Growing Up

There were plenty of birthday balloons to choose from at the Grocery Store. But my son knew right away the one balloon that stood apart from the others.

“I think Daddy would like this one,” he said to my wife.

He turned his back on the colorful array of birthday-themed balloons. The black spotted doggie was already in his hands.

“You sure? For his birthday?”

My son was already taking him for a walk through the pastry isle.

“Can we get my doggy some food mommy?”

I remember when he gave it to me on the morning of my birthday a football season ago.

“Here you go Daddy!”

“Thanks bud! Wow, for me! I love it.”

His eyes never left the balloon.

“Arff Arff. He’s a good boy Daddy. Watch.”

He walked him out of the kitchen and into the living room.

“How about we take doggy for a walk? I’ll take Riley,” I suggested. Our dog Riley, in giddy-up fashion, whimpered by the door.

“Yayy, OK, Dad.”

Our shepherd mix Riley has two great passions in life: food and walks. That makes her like most dogs. But Riley is not like most dogs. When a veterinary X-ray came back 3 years ago with cloudy amorphous blobs clogging her intestinal tract, surgery was required. 6 pacifiers were lodged in her system.

“Do you want them back?”

“No. No doctor, I do not.”

Riley is difficult. Aside from her mistaking pacifiers for food on 6 separate occasions, she is afflicted with MMM, a rare autoimmune disorder that wears away her jaw muscles. This helps curb her attacks on women and children — wish I could write that in jest — but makes her breath smell like the dead animal whose aroma reveals its crawl-space location.

Love and hate divide Riley’s heart, and she separates friends from enemies quickly and permanently. When she realizes she’s going on a walk, she’s been known to knock over our kids in her blind enthusiasm to reach the door.

As Riley pulled me down the sidewalk I looked back to see my son jumping up and down and tugging the string to his dog balloon near our front steps. I lugged Riley in a backtrack to him.

“What’s the matter?”

He moaned a long line of incoherent syllables, sounding a bit like a small engine failing to start.

“Do you want to walk Riley instead? She’s a real dog?”

He violently declined; his 2 hands jerked the string, bobbing the balloon in the light breeze.

“It won’t waaaaaaaaaalk.”

His face was dejected. So was Riley’s as she stared at the open road.

“Well dude, it’s just a balloon after all. It’s not meant to walk along the ground. If you’re not enjoying it, why don’t we just go home?”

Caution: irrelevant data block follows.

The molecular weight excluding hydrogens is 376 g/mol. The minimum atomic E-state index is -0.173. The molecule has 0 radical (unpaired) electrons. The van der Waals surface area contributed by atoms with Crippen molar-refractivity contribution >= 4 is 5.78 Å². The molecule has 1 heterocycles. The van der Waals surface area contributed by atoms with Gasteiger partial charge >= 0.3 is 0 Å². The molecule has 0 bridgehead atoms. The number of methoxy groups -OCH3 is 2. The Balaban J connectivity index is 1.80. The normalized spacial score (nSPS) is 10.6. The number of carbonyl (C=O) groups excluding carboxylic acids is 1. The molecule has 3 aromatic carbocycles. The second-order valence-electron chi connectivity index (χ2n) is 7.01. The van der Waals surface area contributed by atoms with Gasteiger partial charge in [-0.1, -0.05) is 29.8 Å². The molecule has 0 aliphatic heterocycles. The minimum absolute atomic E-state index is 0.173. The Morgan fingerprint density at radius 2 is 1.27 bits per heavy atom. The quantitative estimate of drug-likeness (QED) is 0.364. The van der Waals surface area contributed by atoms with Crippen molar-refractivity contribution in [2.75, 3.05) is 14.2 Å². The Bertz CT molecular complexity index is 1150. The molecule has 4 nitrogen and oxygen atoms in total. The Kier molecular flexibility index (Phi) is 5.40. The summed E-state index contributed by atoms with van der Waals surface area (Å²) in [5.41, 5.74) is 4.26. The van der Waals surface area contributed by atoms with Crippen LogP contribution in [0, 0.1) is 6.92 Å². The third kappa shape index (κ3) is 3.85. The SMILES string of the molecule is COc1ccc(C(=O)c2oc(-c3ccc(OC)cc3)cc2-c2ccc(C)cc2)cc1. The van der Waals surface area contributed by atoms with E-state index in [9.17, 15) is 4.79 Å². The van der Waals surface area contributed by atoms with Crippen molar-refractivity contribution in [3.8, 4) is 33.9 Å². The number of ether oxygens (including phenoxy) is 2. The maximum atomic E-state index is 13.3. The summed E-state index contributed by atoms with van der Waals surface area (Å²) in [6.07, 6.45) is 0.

The small engine sputter continued until I had no choice but to leave him in the front yard with his disobedient piece of latex — his birthday present for his dad.

I handle tantrums poorly. I try to reason with him which is like negotiating with terrorists. Or I attack the tantrum head on and threaten to put him in timeout which adds kerosene to previously manageable fire.

My wife is a tantrum miracle worker. She plots a genius line of concessions to talk my son off the ledge, without giving him the thing he is throwing the tantrum for. If her passion wasn’t occupational therapy, she could have a seat at the UN.

“What’s wrong pal?” She asked.

“My doggy won’t walk.”

“Oh but I bet he can climb! Why don’t we take him up the rocks?”

“Doggie can’t climb the rocks!” Tears are streamed down my son’s face as he double-gasped in his moment of defeat: “He’s just a balloon.” His shoulders slouched with his disappointing realization.

The reason I used as triage for his tantrum broke his imaginative play. It’s not a doggie now; it’s only a balloon. I gave him a blunt bandage, a coping dose of reality.

Watching my son grow up helps me understand grown ups better. Maturing can be seen as a gradual surrender to reality. And then, once we’re old, we long for the days when our imagination ruled our lives. Most human discontent falls in one of these two camps, it seems.

Is it the recovering alcoholic in me that wants reality to crash his party, knowing how devastating delusion can become? Is it the father in me, hoping to prepare my son for the colder realities of life?

One thing is for certain, my son’s imagination is a beautiful thing. And while I try to press the fast-forward button on my son’s journey to manhood, my wife is his imagination archivist, preserving the tender play he enjoys for as long as possible.

18 Responses to “Growing Up

  • This tapped into a lot of agreement and head nodding. The older I get the more I want that imagination back. As a parent, I know I wanted my kids to be ready for this world. As a grandparent, I want that imagination nurtured and encouraged.

  • Lovely piece Mark. Nothing has taught me more about being a human/grown-up than being a parent.